Preventing Damage from Sodium in Crops

By Abe Isaak, Agronomist

Every year, from the beginning of almond harvest through post-harvest applications, the signs of damage from sodium in crops is evident in many orchards; leaf edges showing burn, leaf drop and even serious defoliation. This damage has a direct affect on yield for the following crop year. The tree will show indications of damage earlier in the spring in the subsequent year, but you need to begin mediating the symptoms of sodium damage before you see these signs. Once the damage becomes visible, you are on the defensive and there are less options at your disposal. We’ve updated this blog post in 2023 to give you additional information.

Risk and Mitigation of Damage from Sodium in Crops

With little rainfall this winter, the soil has had little opportunity to leach out sodium with clean rain water and we haven’t gotten the deep moisture in the soil that the plant needs. This means the top foot of soil has a higher concentration of sodium. The risk of sodium burn begins when the weather turns hot, usually in May, and worsens as the summer months usher in 100+° temperatures in the central valley. Plants will go into stress starting at 85 degrees.

Calcium and Sodium Damage in Crops

Calcium is often applied to the soil in either the form of gypsum or lime in an effort to improve soil structure and improve water and air movement. Also, discuss your soil analysis with a trusted advisor to determine the rate and product you should use to amend the soil. This effort to improve water  movement in the soil can, in part, help reduce the sodium concentration in the top layer of soil, as this nutrient is easily leached from the root zone. Many growers stop here and hope this is enough to stop sodium damage to the plant. This can be a good start, but many times it isn’t enough. Calcium is a tool in the toolbox but it isn’t the total answer by itself. There is more than can be done.

Potassium and Sodium Damage

Potassium (K) is vital for many processes in the plant. It regulates the stomata opening and closing, and plant respiration. These processes help regulate temperature. As the weather gets warmer, the plant will pull potassium from the soil. The problem is that sodium and potassium have similar chemical properties. Because it is generally more available for the plant to use, sodium will be taken into the plant before the needed potassium. Chloride presents a similar problem, and it will also be grabbed from the soil, as well.

The result of this nutrient competition is that within a few days of sodium and/or chloride uptake, the plant will start to lose its vigor, the leaves will start to droop and show signs of wilt. If left unchecked, the edge of the leaves will show signs of burn. Severe cases will experience defoliation.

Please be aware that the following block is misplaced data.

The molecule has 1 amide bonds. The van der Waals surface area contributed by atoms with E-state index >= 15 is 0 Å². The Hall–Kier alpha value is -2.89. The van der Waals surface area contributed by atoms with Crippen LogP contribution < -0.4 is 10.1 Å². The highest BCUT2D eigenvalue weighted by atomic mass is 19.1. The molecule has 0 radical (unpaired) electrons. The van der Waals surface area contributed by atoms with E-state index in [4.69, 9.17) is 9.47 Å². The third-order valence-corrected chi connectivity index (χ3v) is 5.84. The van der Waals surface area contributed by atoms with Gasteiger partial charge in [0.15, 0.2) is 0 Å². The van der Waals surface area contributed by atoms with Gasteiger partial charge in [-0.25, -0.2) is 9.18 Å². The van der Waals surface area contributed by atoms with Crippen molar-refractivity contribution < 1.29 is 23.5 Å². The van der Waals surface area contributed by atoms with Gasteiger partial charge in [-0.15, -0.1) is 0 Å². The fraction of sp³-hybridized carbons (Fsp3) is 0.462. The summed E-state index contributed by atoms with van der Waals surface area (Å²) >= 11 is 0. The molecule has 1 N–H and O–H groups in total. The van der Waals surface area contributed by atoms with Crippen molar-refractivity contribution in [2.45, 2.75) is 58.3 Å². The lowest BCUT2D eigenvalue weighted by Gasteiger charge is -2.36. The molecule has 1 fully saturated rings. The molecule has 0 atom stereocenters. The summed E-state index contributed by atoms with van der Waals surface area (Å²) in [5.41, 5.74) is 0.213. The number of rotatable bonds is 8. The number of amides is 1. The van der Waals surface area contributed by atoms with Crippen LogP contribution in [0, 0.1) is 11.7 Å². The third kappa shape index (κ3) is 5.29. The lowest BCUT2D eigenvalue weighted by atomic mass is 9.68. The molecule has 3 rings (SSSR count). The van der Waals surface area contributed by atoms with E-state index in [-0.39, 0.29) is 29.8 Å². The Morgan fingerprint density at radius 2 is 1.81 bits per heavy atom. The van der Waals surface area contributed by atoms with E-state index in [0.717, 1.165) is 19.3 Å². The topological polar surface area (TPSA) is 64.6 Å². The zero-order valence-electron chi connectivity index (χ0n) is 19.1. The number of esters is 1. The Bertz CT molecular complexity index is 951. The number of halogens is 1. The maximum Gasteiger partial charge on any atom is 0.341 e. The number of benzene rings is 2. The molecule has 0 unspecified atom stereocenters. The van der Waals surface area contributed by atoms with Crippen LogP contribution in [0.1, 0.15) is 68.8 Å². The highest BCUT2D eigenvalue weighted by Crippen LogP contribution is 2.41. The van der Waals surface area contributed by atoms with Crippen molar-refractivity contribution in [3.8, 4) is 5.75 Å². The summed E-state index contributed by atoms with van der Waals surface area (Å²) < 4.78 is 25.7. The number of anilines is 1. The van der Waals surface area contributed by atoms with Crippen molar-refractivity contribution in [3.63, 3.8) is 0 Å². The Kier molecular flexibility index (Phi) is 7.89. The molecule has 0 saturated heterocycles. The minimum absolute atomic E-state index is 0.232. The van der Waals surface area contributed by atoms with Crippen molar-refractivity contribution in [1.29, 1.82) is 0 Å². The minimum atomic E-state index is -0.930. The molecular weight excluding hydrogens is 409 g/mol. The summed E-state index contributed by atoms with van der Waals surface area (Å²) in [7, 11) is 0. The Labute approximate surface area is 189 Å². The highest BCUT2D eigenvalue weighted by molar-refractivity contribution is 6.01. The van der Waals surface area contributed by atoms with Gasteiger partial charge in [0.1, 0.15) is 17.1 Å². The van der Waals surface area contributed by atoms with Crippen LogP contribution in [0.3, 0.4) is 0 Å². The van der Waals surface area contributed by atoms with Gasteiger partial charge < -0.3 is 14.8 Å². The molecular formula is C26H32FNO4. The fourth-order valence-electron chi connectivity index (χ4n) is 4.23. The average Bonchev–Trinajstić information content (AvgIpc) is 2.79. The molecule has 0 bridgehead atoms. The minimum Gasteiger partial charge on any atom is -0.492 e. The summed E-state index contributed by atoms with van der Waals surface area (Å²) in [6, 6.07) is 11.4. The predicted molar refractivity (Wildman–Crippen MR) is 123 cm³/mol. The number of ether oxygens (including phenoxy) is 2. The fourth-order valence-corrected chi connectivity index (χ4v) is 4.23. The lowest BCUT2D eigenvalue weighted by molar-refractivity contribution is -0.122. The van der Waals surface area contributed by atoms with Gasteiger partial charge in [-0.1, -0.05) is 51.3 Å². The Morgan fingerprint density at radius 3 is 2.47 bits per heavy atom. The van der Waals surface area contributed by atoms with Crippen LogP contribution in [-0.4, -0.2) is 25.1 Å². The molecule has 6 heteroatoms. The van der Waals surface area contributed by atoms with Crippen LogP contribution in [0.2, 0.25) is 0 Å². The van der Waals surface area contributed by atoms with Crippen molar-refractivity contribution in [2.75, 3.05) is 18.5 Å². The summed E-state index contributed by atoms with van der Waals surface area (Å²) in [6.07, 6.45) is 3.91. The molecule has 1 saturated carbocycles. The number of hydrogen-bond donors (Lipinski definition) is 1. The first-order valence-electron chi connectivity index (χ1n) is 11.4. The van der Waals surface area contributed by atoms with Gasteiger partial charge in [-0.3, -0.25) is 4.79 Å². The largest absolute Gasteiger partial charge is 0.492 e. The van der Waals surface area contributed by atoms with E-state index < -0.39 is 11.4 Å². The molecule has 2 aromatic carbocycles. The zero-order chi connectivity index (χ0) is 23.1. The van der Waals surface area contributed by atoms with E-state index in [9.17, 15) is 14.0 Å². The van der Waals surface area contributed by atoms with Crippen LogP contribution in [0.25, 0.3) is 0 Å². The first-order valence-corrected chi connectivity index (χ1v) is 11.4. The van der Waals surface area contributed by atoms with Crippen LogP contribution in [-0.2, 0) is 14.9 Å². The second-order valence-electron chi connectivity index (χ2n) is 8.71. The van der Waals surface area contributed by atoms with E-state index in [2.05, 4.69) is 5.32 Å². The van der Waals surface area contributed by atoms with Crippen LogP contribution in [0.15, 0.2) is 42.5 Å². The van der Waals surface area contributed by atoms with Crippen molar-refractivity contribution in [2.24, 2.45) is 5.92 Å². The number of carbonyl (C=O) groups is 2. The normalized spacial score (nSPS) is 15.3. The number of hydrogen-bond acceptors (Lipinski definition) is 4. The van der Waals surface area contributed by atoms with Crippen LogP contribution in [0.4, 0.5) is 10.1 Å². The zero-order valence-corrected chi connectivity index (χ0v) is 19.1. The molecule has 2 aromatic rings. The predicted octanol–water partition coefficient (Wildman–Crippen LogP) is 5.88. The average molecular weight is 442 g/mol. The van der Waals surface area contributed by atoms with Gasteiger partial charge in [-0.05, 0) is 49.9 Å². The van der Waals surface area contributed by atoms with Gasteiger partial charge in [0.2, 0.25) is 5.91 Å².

How Does Potassium Win?

Obviously, we want the plant to take up potassium instead. Using a soluble form of potassium is very important to ensuring uptake, as is soil application of the potassium fertilizer. However, many times central California soils have a high pH and that limits the availability of potassium to the plant.

Another way to improve potassium levels in the plant is with foliar applications. Ideally, this begins in the fall with a good post-harvest application, followed by several more during the spring. Early season applications should begin at bloom and can be added to passes you make through the field for other applications such as fungicides and pesticides (always follow label instructions and perform a jar test when applying any agricultural input product).

Know Your Needs

How do you know if you need to add potassium to your crop nutrition program and how much should you apply? This is where tissue testing is very important. Review your previous years’ tissue samples to help recognize any trends. This spring, when the leaves are fully developed, take a tissue test and check your numbers. Ideally 2.8% to 3.1% is where that number should be to help deal with sodium in the plant and to provide for crop needs. A good rule of thumb is to have potassium at 80% of nitrogen. As an example, if nitrogen is at 3.5%, you want potassium at 2.8%. A hungry plant will not care what it drinks to meet its need; a plant that is not starving will be much more selective in what it takes in.

One key point to remember: tissue tests tell us where we have been with our nutrition programs, not necessarily where we are going. If your results come back and things look good and the numbers are where you want them to be, don’t let up. Stay on top of this potential problem.

If you have any questions about tissue testing or developing a crop nutrition program for your operation, contact your AgroLiquid representative or visit us at